Readability Matters: It’s Not The Language

It’s not the language that makes code more readable, it’s how you write the code. It’s how you decompose the problem space into classes and methods in those classes. It’s how you decouple the classes. It’s whether your language uses a garbage collector or not (and if not, whether you’ve been consistent in freeing memory and how you free it). It’s consistency in how you write similar code. It’s in keeping the reader familiar with your code.

Most readers of your code are going to be reading it from the vantage point of knowing the language you’re using. Some readers will be reading it knowing just enough about the language to be dangerous. And then some readers will be reading it from a vantage point of complete ignorance and trying to match the code to a language they know better.

For an extreme example for most of my readers, here’s some Haskell code:

insert :: Int -> [Int] -> [Int]
insert n [] = [n]
insert n (x:xs)
   | n <= x   = n:x:xs
   | otherwise  = x:insert n xs

Is this readable? To a C#, Java or Delphi programmer, heck no! To a Haskell programmer, yep, it’s pretty simple. Here’s the roughly equivalent Delphi code as I would write it:

procedure Insert(n : integer; aList : TList);
var
  i : integer;
begin
  for i := 0 to pred(List.Count) do
    if (n <= integer(List[i])) then begin
      List.Insert(i, pointer(n));
      Exit;
    end;
  List.Add(pointer(n));
end;

And here it is in C#:

public static void Insert(int n, ArrayList list) {
  for (int i = 0; i < list.Count; i++) {
    if (n <= (int) list[i]) {
      list.Insert(i, n);
      return;
    }
  }
  list.Add(n);
}

So, the Haskell code inserts an integer value in a sorted array or list of integers. Which is more readable? Answer: what you are more familiar with.

(To those not familiar with Haskell, you can read the above code like this. Line 1: insert is defined as a function that takes an integer and an array of integers and produces an array of integers. Line 2: If the array of integers is originally empty, return an array that just contains one element, n, the item we’re inserting. Line 3: if the array is not empty, it’ll consist of the first element x and the remaining part of the array xs, so let’s define how that works in the indented lines underneath. Line 4: if the item we’re inserting, n, is less than or equal to x, return the array formed from n, x, and the rest of the array. Line 5: otherwise the answer is obtained by prepending x to the result of inserting n in the remaining part of the array, xs (a recursive call, in other words).

As you can see my equivalent Delphi and C# code is not the same at all since it returns the same list with the new item in it, not a completely different list. I cheated (hey, I’m writing this article and I’m allowed to!). See how you can do in writing a better Delphi/C# equivalent that does what the Haskell code does. The C# version should be very easy; the Delphi version less so since the question to consider is this: what happens to the TList you pass in? Who frees it? Should this routine do so? Haskell and C# are garbage collected and you don’t have to worry about it. Delphi (at least the Win32 version) is not and so you have to consider adding a boolean parameter perhaps to free the original list. The code will become less readable.)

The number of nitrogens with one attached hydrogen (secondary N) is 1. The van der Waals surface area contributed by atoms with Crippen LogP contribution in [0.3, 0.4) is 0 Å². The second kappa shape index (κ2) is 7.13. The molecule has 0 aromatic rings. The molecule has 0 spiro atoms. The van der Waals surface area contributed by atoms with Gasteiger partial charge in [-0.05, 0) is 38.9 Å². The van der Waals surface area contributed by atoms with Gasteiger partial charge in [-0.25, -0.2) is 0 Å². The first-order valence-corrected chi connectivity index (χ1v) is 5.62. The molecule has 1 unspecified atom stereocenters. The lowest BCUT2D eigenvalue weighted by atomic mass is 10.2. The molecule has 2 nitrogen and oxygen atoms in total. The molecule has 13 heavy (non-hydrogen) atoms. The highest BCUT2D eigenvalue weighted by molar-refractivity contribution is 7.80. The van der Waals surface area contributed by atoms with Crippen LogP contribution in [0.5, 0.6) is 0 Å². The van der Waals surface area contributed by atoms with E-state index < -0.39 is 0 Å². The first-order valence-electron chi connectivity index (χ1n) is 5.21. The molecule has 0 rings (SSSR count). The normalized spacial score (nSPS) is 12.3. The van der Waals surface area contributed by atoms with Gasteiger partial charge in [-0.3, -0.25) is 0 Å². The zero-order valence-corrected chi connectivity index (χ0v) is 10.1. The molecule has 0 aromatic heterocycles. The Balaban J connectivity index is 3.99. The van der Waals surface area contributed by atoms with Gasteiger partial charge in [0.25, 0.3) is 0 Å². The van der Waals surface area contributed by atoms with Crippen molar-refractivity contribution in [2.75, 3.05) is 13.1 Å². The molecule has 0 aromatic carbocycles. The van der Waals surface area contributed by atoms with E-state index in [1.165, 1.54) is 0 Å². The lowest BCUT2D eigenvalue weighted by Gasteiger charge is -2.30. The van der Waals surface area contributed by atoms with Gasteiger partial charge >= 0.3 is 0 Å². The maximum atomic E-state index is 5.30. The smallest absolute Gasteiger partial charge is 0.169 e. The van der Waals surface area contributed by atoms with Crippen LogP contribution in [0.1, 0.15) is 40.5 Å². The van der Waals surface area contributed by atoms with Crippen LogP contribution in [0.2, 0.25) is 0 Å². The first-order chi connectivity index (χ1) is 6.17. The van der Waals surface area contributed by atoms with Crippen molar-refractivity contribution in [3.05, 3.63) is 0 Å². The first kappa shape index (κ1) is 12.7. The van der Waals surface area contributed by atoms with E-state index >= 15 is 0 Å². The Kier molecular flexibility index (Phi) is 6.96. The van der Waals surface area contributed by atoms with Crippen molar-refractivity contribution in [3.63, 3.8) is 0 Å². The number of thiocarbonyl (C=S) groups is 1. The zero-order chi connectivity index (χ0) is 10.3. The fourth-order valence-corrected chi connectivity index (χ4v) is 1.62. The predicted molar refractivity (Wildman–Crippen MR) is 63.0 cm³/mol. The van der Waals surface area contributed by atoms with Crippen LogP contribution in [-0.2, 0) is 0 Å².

Do you favor multi-page, big methods? Your code is less readable. Do you have code that indents more than, oh, say, twice? Your code is less readable. Do you have methods with more than, say, three local variables? Your code is less readable. Do you regularly write methods with more than three parameters? It’s harder to read and understand and use. Do you have if or do statements with more than two conditions perhaps? Your code is automatically awful to read. Do you ignore refactoring possibilities? Your code is less easy to read. Do you use a lot of comments? Obviously your code is not readable since you are having to explain it. Do you leave the auto-generated names for controls on your forms (Button1, et al)? Your code is not readable. Do you favor single-letter names for identifiers, even for variables that are not counters? Your code is harder to read.

Do you have to work hard at making your code properly indented? You need a new IDE that formats your code for you. Do you read code in a program that doesn’t do syntax highlighting? Get an IDE that does for the language you’re reading.

Do you not use accepted coding patterns for your particular language when writing code, but instead use something unfamiliar? Your code will be nigh on impossible to read. Do you like trying to optimize your code as you write it without running a profiler instead of writing the most obvious thing? Your code will probably be slower, and harder to read to boot.

Being someone who writes algorithm articles, my research tends to throw out code in many different languages: C, Java, C++, Ruby, Haskell. I’m so glad when the writer has taken the care to make his code readable, no matter which language he uses.

In essence, writing readable code is a high-level, design-like activity. It’s usually not about the nitty-gritty syntax details like block delimiters or where variables are declared. It’s about how we structure our code.